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World Spay Day 2018

The idea of World Spay Day is to shine a light on the problem of overpopulation of dogs and cats globally. 

Neutering doesn’t just prevent unwanted pregnancies and the difficulty of finding suitable home for litters but neutering can improve your pets health as it prevents diseases and certain cancers.

Neutering, spaying and castration are generally day patient procedures and in most cases pets recover in a few days, although they need closely monitoring and exercise restricting for 7-10 days.  


Neutering myths

  • Overfeeding and under exercising is the biggest cause of obesity. The health benefits of neutering make it important still to neuter and all pets weight needs closely monitoring, before and after neutering however neutered pets require less food.
  • Neutering won’t change your pets personality. However some behaviours linked to hormones may be impacted. If you have an aggressive dog then it is definitely worth talking to a trained behaviourist or veterinary surgeon before using castration to fix the aggression as it is probably not the answer.
  • Changes to Kennel Club regulations say that neutered pedigree dogs can be still be shown.  

Reasons to neuter your cats

Females (Queens)

  • Female cats can get pregnant from four months of age and can have up to six kittens per litter and three litters per year!
  • Spaying or ovariohysterectomy is surgically removing the ovaries and uterus of your cat via a wound usually made on your cats flank (left hand side)
  • Spaying female cats eliminates the risk of unwanted pregnancies.
  • It means you don’t have to manage a cat in season.
  • The spay procedure greatly reduces the risk of mammary (breast) cancer and getting a womb infection called pyometra.


  • Castration is the removal of both testicles via incisions in the scrotum, taking away the main source of the male hormone testosterone.
  • Reducing the levels of testosterone can reduce the risk of intermale fighting, which in turn reduces the risk of them contracting “Feline Aids” FIV or Feline Leukaemia. It can also reduce the inclination to roam, which can lead to more incidences of road traffic accidents and getting lost


Reasons to neuter your dogs

Females (Bitches)

  • Spaying or ovariohysterectomy is the surgical removal of the ovaries and uterus, via a surgical wound on the midline of your pets abdomen (underside) 
  • Spaying will prevent the risk of unwanted pregnancies
  • It will prevent you having to manage a bitch in season, which means that they can be walked without the risk of attracting unwanted male dog attention.
  • Spaying a bitch before her first season can significantly improve their health. It reduces the risk of mammary (breast) cancer by 70%, it removes the risk of the womb infection called pyometra and removed the risk of ovarian cancer. 


  • Castration is the removal of both testicles via incisions in the scrotum, taking away the main source of the male hormone testosterone.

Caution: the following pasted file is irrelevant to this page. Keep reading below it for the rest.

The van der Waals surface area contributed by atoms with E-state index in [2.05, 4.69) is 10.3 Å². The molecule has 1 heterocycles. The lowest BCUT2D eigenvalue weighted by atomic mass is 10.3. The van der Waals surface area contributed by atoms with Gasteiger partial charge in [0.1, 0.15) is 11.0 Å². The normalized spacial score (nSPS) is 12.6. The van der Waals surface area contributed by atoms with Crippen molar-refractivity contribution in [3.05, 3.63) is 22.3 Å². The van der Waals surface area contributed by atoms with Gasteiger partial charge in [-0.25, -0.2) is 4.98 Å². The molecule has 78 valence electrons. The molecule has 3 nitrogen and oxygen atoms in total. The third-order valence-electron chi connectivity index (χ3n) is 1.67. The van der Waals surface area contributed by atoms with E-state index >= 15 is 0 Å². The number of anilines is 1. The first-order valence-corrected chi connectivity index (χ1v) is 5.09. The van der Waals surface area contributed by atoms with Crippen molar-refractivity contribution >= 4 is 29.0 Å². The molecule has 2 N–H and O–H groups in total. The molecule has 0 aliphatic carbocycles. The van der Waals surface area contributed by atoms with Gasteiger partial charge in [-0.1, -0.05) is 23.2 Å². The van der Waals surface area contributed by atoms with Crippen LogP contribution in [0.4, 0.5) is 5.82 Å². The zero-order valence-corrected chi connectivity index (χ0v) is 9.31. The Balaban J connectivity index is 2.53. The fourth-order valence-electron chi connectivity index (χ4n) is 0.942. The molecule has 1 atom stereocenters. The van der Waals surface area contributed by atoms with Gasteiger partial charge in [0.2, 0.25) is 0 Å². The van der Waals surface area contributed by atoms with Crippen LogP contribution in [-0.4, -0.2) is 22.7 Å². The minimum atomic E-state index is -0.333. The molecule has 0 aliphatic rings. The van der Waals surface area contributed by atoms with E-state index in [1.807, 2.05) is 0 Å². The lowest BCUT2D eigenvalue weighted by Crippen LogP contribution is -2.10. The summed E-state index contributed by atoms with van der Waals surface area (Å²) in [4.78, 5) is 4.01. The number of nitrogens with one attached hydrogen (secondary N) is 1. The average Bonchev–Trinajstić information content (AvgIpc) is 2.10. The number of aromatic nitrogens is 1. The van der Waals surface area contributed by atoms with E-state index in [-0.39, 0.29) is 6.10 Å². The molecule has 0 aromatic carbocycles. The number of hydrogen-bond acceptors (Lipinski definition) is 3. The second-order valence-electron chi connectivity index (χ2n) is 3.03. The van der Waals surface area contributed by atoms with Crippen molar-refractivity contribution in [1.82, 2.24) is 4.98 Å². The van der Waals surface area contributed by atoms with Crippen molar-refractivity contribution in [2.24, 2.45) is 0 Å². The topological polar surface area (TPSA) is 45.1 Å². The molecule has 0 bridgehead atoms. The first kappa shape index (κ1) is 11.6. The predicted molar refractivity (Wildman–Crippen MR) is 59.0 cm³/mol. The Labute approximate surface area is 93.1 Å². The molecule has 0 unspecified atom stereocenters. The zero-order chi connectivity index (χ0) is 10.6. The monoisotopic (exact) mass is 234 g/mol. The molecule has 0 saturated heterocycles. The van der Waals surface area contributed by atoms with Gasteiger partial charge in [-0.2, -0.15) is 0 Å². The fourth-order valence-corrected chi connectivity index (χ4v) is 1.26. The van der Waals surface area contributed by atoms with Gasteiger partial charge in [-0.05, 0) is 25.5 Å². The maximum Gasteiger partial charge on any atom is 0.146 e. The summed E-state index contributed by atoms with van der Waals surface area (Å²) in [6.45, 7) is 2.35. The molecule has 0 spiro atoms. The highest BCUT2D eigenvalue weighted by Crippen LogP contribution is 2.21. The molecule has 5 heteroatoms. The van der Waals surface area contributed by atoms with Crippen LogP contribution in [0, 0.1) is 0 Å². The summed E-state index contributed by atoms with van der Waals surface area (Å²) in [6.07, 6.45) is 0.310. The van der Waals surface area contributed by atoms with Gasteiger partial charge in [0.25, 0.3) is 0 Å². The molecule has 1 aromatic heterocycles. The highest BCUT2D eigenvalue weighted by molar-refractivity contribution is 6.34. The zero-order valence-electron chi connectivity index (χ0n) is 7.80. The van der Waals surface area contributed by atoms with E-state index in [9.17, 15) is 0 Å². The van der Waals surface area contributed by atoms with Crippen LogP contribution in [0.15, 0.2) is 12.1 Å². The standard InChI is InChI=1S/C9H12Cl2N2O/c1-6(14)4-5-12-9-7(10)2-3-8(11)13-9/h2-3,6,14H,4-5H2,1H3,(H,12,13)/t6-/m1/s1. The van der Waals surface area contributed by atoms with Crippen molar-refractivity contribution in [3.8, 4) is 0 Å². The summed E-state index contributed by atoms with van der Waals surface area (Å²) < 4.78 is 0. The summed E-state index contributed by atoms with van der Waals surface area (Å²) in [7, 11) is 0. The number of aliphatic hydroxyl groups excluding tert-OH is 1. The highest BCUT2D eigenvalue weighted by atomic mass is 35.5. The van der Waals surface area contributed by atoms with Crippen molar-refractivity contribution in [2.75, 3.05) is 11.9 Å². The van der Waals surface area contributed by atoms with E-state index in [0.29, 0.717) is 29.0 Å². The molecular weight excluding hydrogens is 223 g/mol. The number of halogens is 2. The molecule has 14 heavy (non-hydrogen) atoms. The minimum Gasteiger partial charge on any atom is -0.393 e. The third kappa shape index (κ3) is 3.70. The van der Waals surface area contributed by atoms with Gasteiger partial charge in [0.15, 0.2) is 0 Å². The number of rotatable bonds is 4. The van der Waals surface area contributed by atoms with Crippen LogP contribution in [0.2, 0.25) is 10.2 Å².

• Castration decreases the risk of prostatic disease, testicular and perianal cancers 


What happens when your pet is admitted for a neutering procedure 


Our veterinary surgeons perform neutering operations everyday and in most cases on young, well animals it is what is termed a routine procedure. However, a general anaesthetic is required so this does always pose a certain level of risk. Your pet is admitted by a veterinary surgeon so there is always opportunity to discuss the risks with the vets before your pet is admitted.


Pets are given a sedation injection once they are admitted to their kennel to calm them which means they need less anaesthetic injection and also helps to settle them in their unfamiliar environment. The area of the wound is shaved and cleaned once your pet is asleep under the anaesthetic and Abbey House has very strict cleaning protocols for the cleaning and sterilising of the theatres, instruments, vets and nurses performing the procedures. Pain relief is given to patients having a neutering procedure.


Generally patients go home the same day and they will need to be kept warm and dry as the anaesthetic stops them from being able to regulate their own temperature for 24 hours after it has been given. They will need a light dinner, chicken and rice or tuna is often suggested or a tin of specific post-operative food can be purchased from us. Post-operative care is important and it will take about 10 days before the wound has healed fully. Often plastic collars are given on discharge to stop your pet licking their wound. It is important that they don’t lick or nibble the skin around the wound. Exercise should be restricted for 24 hours and then lead exercise only until the wound has healed completely. A post-operative check is done at the surgery by a nurse after three days to see how recovery and healing is going. We are a 24-hour hospital so we are on hand at any point if your have concerns or questions about your pets after their surgery. 




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